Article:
And two images that just illustrate the difference the light can make in warming the image and showing the glorious detail in the bird that is so difficult to pick up in the harsh middle-of-the-day light.





Whilst the Gannets were stunning, Saltee island also held (as we saw) Razorbills, Kittiwakes, Fulmars, Puffins, Shags and Guillemots though in generally quite small numbers but that was due to the weird weather this year with the whole season about 3-4 weeks behind schedule, and many birds were still in large groups (called rafts) out at sea but we still had some nice views of these birds as they prepared for the breeding season and I would recommend anyone to go at this time of year. Here a pair of Kittiwakes noisily reinforce their bond.



And a Shag dries off in the warming sun perched on a rocky outcrop hundreds of feet below me. The light reveals how this is anything but a dull and black seabird....



The springtime also brings fair numbers of songbirds and migratory visitors to Greater Saltee.

A Wheater watched me briefly from the rocks as I sat in the sun eating my sandwiches made with great care by our irish B & B landlady back in Kilmore Quay (yes, a bit like Mrs Doyle!!)..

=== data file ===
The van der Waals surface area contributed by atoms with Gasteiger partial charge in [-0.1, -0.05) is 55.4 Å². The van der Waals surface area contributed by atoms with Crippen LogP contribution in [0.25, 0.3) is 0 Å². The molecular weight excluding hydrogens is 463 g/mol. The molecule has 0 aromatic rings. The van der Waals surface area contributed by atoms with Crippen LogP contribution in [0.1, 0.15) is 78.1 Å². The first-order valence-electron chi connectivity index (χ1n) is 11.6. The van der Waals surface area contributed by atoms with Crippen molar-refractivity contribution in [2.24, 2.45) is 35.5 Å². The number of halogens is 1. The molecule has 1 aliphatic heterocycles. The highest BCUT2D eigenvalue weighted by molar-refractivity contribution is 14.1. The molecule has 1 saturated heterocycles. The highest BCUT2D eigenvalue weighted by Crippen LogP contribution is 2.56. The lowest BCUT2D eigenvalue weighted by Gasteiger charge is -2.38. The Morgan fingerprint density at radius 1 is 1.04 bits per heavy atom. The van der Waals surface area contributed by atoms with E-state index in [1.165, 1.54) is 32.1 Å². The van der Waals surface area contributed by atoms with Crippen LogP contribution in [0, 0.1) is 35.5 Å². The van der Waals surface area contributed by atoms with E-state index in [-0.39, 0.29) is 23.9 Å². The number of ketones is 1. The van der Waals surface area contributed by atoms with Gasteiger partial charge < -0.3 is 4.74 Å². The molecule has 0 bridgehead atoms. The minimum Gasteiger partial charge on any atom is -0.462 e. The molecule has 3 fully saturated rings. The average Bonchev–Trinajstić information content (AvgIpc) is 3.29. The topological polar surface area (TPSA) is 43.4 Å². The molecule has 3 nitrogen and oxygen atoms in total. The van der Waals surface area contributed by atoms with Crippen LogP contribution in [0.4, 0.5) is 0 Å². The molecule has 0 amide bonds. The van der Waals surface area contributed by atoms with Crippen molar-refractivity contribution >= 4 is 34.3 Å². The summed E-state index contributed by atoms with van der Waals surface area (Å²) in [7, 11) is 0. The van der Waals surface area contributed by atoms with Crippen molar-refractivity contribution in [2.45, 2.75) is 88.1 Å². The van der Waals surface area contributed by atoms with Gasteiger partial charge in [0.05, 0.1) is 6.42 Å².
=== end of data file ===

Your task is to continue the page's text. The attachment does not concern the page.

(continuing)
And when I wandered down near the foreshore on our third afternoon on the island , when alas we had to leave at 5pm rather than the normal 9pm of the previous two days, I watched as a pair of Willow Warblers hunted flies attracted to the stunning yellow lichen-covered boulders heated by the sun.



Truly a stunning place where admittedly we had unbelievably good weather which is hardly normal for Southern Island in April !! but if you go prepared you won't be disappointed. And I'll leave you with an image looking west from the Gannet Colony back towards the mainland ...I'm sure if more people got out to the wilder places like Greater Saltee and just marvelled at the natural world we'd all look after our planet that little bit better....



And so we headed off to Rosslare to get our ferry back to Wales and then the drive to Skomer, the magical island off the Pembrokeshire coast in South West Wales....which I'll describe in part 2....thanks for reading and hope you enjoyed the images.

***********

ps....(I know this will interest some and bore silly others!! but from a techie point of view I took most of the images with my Nikon D4 (and less so my D300)and either the 500mm f4 or the 70-200mm f2.8 VRII lenses. The landscapes I shot with a Nikon 24-70mm f2.8 and in no particular order I used my Gitzo 3541Ls tripod, Paramo and Stealth Gear clothing, Meindl walking boots, waterproof Lowepro 400AW camera rucksack, and I can honestly say all performed brilliantly..)...